Thank you so much! I'll let you know what we do!

Matt Conrad
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Postby Matt Conrad » Sun Apr 12, 2009 5:57 pm

Hi Mkat. Sorry to hear your son is having trouble in school.

I've seen a lot of stories like yours. It's all too common for the next chapter to be something like "I took him out, but it's not working! He doesn't want to do lessons. Every day is a constant struggle to get him to do anything. I didn't think it would be like this."

Coming new to homeschooling with a teenager is tough. It's also tough when a family is trying to get a child "caught up" because he's behind his peers.

I recommend taking a "schooling" holiday right from the beginning. He's going to be tense and scared and probably defensive. Don't load a bunch of tasks or expectations on him right away. Spend some time doing things together than you can both enjoy. Basically, try to get comfortable around each other and give yourselves time to decompress and destress.

(You may want to look up "deschooling" for further discussion of the idea above.)

Don't feel like you need to recreate a whole school day at home. Some homeschoolers do this, but most don't. It's going to take some flexibility and willingness to experiment to find out what works for you and your son. It's OK to make changes as you go.

The other big piece of advice I have is, try to find a local group of homeschoolers you can connect with. It's harder to find homeschooled teens than younger hsers, but it will be good for him if he can find some peers, and it will also make a big difference in your morale to have other moms you can talk with face to face.

I will say, when I read things like this: " . . . I'm the mom of a bright, amazing 14 year old . . ." it makes me think you guys will probably figure it out and do OK.

Welcome to the club, and good luck. :)
www.HomeSchoolDayBook.com -- software for easy homeschool record keeping and time tracking

Lily
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Postby Lily » Mon Apr 13, 2009 3:46 am

I think at his age, it would benefit you both greatly to read the Teenage Liberation Handbook. It approaches the next four years as education with a purpose: life. It would be a way to help him put some meaning back into what he's doing, and give you another perspective of schooling. I agree with Matt, I wouldn't even try to recreate school at home.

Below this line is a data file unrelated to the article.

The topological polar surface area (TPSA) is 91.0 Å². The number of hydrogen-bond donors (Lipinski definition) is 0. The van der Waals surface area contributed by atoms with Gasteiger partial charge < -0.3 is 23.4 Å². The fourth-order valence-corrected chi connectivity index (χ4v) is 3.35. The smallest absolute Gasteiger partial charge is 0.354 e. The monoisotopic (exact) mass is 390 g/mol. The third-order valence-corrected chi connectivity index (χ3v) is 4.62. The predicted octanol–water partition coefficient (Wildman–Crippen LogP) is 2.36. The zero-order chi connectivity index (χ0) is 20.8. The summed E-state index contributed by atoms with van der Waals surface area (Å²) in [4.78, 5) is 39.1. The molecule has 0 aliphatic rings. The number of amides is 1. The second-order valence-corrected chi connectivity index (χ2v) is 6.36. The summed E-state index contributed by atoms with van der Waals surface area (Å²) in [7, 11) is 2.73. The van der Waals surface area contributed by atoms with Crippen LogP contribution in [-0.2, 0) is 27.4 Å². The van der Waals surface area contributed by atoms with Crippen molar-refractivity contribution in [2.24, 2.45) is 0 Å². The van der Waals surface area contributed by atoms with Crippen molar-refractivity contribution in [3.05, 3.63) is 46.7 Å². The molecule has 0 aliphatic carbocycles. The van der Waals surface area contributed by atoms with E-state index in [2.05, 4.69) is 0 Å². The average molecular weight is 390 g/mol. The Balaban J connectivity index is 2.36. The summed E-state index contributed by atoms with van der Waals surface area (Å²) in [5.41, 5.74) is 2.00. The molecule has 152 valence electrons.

"The greatest sign of success for a teacher... is to be able to say, "The children are now working as if I did not exist."
- M. Montessori
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Jazzy
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Postby Jazzy » Mon Apr 13, 2009 10:03 am

I agree with Matt's suggestion. I would probably pull him out now and do some deschooling - what will you accomplish by leaving him in for the next two months - especially with the bullying. (Check your state's laws first, though.)

The Teenage Liberation Handbook is a great suggestion as well.

I would suggest talking with your son about his interests, his preferred style of learning, his goals, etc. Look at different types of programs together to see what he's drawn to. In areas like history, science and literature, ask him what he's itnerested in learning more about. Go check out a curriculum fair.

The thing you don't want to do is re-create school at home, and when homeschooling, there are many ways to avoid doing that. Once he gets that zest for learning again, I bet he'll catch up in no time.

Good luck!

Carletta

Mkat
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Postby Mkat » Mon Apr 13, 2009 2:09 pm

Thank you all!

Oh NO WAY do I plan on recreating school at home. It's clearly not working and I have no intention of forcing that model. I want him to like learning! I've been reading about deschooling and think that's a way to go...however, how do you deal with naysayers (family) who think that if we pull him out and deschool that we are "giving in" to his perceived laziness/lack of effort? Or that we are not teaching him to reap what he sows?

Thank you for the book recommendation, I'll be getting that right away.

Matt Conrad
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Postby Matt Conrad » Mon Apr 13, 2009 8:10 pm

Note that "deschooling" and "unschooling" are two different things. Just pointing this out in case the terms get mixed up. I'm suggesting some deschooling because it sounds like your son has had a rough time at the public school. What your homeschool looks like after that is up to you.

. . . how do you deal with naysayers (family) who think that if we pull him out and deschool that we are "giving in" to his perceived laziness/lack of effort?